Dr Clair Alston-Knox
Assoc Prof Sama Low-Choy
The session. This pair of seminars address the issue of "sustainable statistics", and in particular the "small data" situation researchers are in before they can justify the outlay and resources to conduct a large study. We allocate 90 minutes to the whole session: each seminar will last 20-30 minutes, each followed by a 10-15 minute discussion time.
Perils. For the first seminar, we welcome back Adjunct Senior Lecturer Clair Alston-Knox, now Senior Statistician in the Predictive Analytics Group. She will be addressing the perils of low power, i.e. relying on very small samples (e.g. n=6), particularly when statistical inference revolves around p-values. "In recent years, we have seen many published and publicized papers that were essentially dead on arrival because they were attempting to identify small effects in the presence of noisy and often biased data. In such research projects, even findings that are statistically significant are likely to be in the wrong direction and can massively exaggerate effect sizes (Button et al, 2013, Nature Reviews in Neuroscience; Gelman & Carlin, 2014, Perspectives in Psychological Science)" -- Gelman (2017, CHANCE). It is an age old question in statistical analysis: How many units do I need to sample to yield a reliable statistical analysis? It is surprisingly difficult to answer, and is maybe best considered in the context of the consequences of sampling too few study units. In this talk we will examine common approaches to sample size estimation and talk about methods, such as power analysis, to help researchers conduct studies with an acceptance of the level of uncertainty their sample size provides. We will introduce some tools and resources that could greatly assist researchers examine and justify their pre-experimental sample size decisions.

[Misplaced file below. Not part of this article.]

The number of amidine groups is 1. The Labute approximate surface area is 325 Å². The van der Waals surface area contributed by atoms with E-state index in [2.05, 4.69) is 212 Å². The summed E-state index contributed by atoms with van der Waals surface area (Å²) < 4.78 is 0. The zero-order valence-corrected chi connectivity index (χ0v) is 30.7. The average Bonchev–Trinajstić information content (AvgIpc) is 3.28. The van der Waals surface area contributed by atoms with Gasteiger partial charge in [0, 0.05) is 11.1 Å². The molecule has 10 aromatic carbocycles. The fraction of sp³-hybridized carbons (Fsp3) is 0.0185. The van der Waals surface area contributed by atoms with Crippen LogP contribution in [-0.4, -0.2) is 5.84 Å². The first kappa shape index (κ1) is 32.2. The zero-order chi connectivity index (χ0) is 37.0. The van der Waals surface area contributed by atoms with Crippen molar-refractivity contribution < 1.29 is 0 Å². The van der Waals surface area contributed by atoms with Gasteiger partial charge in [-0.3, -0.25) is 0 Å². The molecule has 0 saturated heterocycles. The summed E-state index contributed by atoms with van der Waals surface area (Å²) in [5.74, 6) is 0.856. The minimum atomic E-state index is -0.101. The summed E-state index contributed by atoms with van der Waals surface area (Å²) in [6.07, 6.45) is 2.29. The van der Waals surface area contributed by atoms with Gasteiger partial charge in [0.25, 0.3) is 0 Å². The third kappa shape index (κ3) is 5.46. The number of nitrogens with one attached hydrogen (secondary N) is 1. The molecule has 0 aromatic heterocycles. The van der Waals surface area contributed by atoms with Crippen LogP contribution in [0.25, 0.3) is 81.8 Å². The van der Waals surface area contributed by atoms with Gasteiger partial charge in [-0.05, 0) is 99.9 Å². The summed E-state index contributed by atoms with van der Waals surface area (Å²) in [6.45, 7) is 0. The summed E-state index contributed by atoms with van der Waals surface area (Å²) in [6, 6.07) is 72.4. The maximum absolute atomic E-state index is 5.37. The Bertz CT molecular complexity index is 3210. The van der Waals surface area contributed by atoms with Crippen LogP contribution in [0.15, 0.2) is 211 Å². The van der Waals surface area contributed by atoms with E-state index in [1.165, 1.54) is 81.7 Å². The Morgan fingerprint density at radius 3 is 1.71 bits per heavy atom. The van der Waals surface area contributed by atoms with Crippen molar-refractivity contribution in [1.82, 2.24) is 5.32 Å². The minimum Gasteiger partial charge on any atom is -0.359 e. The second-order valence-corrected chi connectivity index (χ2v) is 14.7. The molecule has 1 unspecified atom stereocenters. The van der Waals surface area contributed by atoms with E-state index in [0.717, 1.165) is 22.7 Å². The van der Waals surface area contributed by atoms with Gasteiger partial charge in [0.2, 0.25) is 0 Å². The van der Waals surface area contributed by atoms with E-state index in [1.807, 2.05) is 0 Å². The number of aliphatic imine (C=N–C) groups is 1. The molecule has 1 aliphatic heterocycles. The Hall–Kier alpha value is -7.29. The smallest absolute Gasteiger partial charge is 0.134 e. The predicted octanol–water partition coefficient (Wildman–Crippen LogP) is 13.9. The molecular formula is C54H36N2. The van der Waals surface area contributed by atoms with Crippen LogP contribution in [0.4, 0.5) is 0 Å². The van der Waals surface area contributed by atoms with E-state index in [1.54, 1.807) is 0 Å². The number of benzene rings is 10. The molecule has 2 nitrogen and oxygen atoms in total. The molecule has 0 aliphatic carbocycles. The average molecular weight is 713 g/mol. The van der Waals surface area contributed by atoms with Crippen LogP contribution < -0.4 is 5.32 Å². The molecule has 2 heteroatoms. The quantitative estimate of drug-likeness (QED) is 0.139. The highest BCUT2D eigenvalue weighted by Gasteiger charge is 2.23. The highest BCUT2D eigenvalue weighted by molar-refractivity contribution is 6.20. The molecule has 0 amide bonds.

Possibilities. The second seminar, is presented by A/Prof Samantha Low-Choy. Her talk will focus on the possibilities for statistics with small data. In particular, small data can be crucial when considered within a wider context of a series of studies. Small data may reveal the stories underlying the complex relationships amongst multiple variables, for instance in structural equation models, Bayesian networks or Bayesian regressions (e.g. Low-Choy, Riley & Alston-Knox, 2017, Educ Media Internat). Small data may also complement big data by ground-truthing predictions (from models or expert assessments), which is fundamental to triangulation and measurement error analysis (e.g. Caspi & Friebur, 2016, Internat J Behav Nut Phys Act). Small intensive data collection can be designed to distil expert knowledge, as a basis for input into risk assessment or as priors in Bayesian analyses (see reviews Low Choy et al, 2009, Ecology; van der Schoot et al, 2014, Child Development). The Bayesian statistical paradigm has a different logical and mathematical foundation, which makes it possible to deal with small data, albeit with care (e.g. Western & Jackman, 1994, Amer Political Sci Review).